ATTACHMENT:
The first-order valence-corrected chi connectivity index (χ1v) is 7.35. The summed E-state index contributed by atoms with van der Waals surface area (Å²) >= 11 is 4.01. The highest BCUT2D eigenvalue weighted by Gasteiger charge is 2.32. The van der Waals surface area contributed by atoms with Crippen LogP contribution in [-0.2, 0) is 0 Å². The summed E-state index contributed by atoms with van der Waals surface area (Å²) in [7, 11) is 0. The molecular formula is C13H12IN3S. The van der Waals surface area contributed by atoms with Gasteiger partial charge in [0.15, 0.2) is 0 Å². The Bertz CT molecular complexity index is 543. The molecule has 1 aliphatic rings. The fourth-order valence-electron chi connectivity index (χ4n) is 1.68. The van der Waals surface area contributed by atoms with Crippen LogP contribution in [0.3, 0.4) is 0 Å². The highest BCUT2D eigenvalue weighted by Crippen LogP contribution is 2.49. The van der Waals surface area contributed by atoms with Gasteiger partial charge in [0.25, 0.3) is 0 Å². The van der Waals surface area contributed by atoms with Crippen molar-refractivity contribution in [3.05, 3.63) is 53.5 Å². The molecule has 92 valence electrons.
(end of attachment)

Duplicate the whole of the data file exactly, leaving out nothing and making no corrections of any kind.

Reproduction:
The first-order valence-corrected chi connectivity index (χ1v) is 7.35. The summed E-state index contributed by atoms with van der Waals surface area (Å²) >= 11 is 4.01. The highest BCUT2D eigenvalue weighted by Gasteiger charge is 2.32. The van der Waals surface area contributed by atoms with Crippen LogP contribution in [-0.2, 0) is 0 Å². The summed E-state index contributed by atoms with van der Waals surface area (Å²) in [7, 11) is 0. The molecular formula is C13H12IN3S. The van der Waals surface area contributed by atoms with Gasteiger partial charge in [0.15, 0.2) is 0 Å². The Bertz CT molecular complexity index is 543. The molecule has 1 aliphatic rings. The fourth-order valence-electron chi connectivity index (χ4n) is 1.68. The van der Waals surface area contributed by atoms with Crippen LogP contribution in [0.3, 0.4) is 0 Å². The highest BCUT2D eigenvalue weighted by Crippen LogP contribution is 2.49. The van der Waals surface area contributed by atoms with Gasteiger partial charge in [0.25, 0.3) is 0 Å². The van der Waals surface area contributed by atoms with Crippen molar-refractivity contribution in [3.05, 3.63) is 53.5 Å². The molecule has 92 valence electrons.